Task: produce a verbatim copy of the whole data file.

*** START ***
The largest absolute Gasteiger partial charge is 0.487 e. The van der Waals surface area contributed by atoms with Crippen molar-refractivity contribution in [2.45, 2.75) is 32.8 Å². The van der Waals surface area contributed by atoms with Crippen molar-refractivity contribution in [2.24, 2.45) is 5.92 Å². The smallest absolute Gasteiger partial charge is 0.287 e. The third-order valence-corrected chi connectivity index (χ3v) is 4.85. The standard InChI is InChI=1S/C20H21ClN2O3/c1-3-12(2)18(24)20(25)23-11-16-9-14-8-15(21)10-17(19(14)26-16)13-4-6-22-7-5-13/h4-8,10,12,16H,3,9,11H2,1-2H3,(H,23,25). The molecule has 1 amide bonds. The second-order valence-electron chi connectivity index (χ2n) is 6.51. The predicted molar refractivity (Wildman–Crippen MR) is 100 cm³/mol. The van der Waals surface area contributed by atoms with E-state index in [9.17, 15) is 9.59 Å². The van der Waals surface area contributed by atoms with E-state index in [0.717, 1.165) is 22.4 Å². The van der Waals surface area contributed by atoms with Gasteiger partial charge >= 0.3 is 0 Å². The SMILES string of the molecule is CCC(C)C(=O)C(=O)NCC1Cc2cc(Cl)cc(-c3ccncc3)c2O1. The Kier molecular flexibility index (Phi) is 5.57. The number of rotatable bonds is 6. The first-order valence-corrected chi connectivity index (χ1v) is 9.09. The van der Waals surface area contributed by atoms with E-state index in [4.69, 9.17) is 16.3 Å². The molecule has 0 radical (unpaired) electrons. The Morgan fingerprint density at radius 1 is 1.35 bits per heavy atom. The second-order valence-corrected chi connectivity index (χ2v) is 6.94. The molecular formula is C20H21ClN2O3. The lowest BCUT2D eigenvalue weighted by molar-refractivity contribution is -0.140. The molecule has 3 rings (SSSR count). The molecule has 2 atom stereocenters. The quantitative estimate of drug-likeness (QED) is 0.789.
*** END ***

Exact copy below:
The largest absolute Gasteiger partial charge is 0.487 e. The van der Waals surface area contributed by atoms with Crippen molar-refractivity contribution in [2.45, 2.75) is 32.8 Å². The van der Waals surface area contributed by atoms with Crippen molar-refractivity contribution in [2.24, 2.45) is 5.92 Å². The smallest absolute Gasteiger partial charge is 0.287 e. The third-order valence-corrected chi connectivity index (χ3v) is 4.85. The standard InChI is InChI=1S/C20H21ClN2O3/c1-3-12(2)18(24)20(25)23-11-16-9-14-8-15(21)10-17(19(14)26-16)13-4-6-22-7-5-13/h4-8,10,12,16H,3,9,11H2,1-2H3,(H,23,25). The molecule has 1 amide bonds. The second-order valence-electron chi connectivity index (χ2n) is 6.51. The predicted molar refractivity (Wildman–Crippen MR) is 100 cm³/mol. The van der Waals surface area contributed by atoms with E-state index in [9.17, 15) is 9.59 Å². The van der Waals surface area contributed by atoms with E-state index in [0.717, 1.165) is 22.4 Å². The van der Waals surface area contributed by atoms with Gasteiger partial charge >= 0.3 is 0 Å². The SMILES string of the molecule is CCC(C)C(=O)C(=O)NCC1Cc2cc(Cl)cc(-c3ccncc3)c2O1. The Kier molecular flexibility index (Phi) is 5.57. The number of rotatable bonds is 6. The first-order valence-corrected chi connectivity index (χ1v) is 9.09. The van der Waals surface area contributed by atoms with E-state index in [4.69, 9.17) is 16.3 Å². The molecule has 0 radical (unpaired) electrons. The Morgan fingerprint density at radius 1 is 1.35 bits per heavy atom. The second-order valence-corrected chi connectivity index (χ2v) is 6.94. The molecular formula is C20H21ClN2O3. The lowest BCUT2D eigenvalue weighted by molar-refractivity contribution is -0.140. The molecule has 3 rings (SSSR count). The molecule has 2 atom stereocenters. The quantitative estimate of drug-likeness (QED) is 0.789.